Did you know there was a “Confederate Camel”, a mascot of the 43rd Mississippi Infantry Regiment during the War Between the States? I had never heard of him, although I did know about Jefferson Davis’ Texas Camel Experiment when he was Secretary of War in 1855, and perhaps this camel was left over from that and somehow got to Mississippi prior to 1861.
At any rate, the delightful story of Old Douglas, the Confederate Camel, is told by Celeste T. Young  in the August 2013 issue of the United Daughters of the Confederacy Magazine. Douglas, the camel, became not only a mascot but a beast of burden, toting and fetching equipment for the 43rd Regiment.
Young tells of how on a forced march to Iuka, Mississippi, on the day before the battle,  the camel’s wide gait startled the horses and caused a stampede. Even though casualties were heavy on both sides, this was a tale never forgotten by the survivors, and was retold over and over.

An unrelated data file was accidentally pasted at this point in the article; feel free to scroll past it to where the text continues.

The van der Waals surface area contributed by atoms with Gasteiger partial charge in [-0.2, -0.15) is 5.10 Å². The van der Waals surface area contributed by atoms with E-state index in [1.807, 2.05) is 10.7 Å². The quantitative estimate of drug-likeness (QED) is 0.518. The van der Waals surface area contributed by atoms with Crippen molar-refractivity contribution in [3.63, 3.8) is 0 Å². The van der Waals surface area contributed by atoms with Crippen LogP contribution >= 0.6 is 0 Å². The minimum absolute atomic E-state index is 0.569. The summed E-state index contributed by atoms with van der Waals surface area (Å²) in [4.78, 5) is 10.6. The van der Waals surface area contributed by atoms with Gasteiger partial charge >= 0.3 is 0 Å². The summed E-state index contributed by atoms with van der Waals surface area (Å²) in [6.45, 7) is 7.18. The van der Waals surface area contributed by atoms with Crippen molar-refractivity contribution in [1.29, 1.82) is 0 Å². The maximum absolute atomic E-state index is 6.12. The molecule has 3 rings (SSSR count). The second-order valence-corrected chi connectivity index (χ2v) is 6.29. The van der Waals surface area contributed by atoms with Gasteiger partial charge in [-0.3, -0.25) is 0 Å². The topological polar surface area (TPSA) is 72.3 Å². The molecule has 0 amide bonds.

The article goes on to tell how, sadly, Douglas was struck with Yankee lead as he stood safely behind Confederate lines during the Siege of Vicksburg. According to legend, Ms. Young says, after Douglas was killed, his remains were carved up and eaten, possibly by starving Confederates.
There is a marker to Douglas in Vicksburg, Mississippi’s Cedar Hill Cemetery. Apparently he is a legend in the annals of Mississippi confederate history.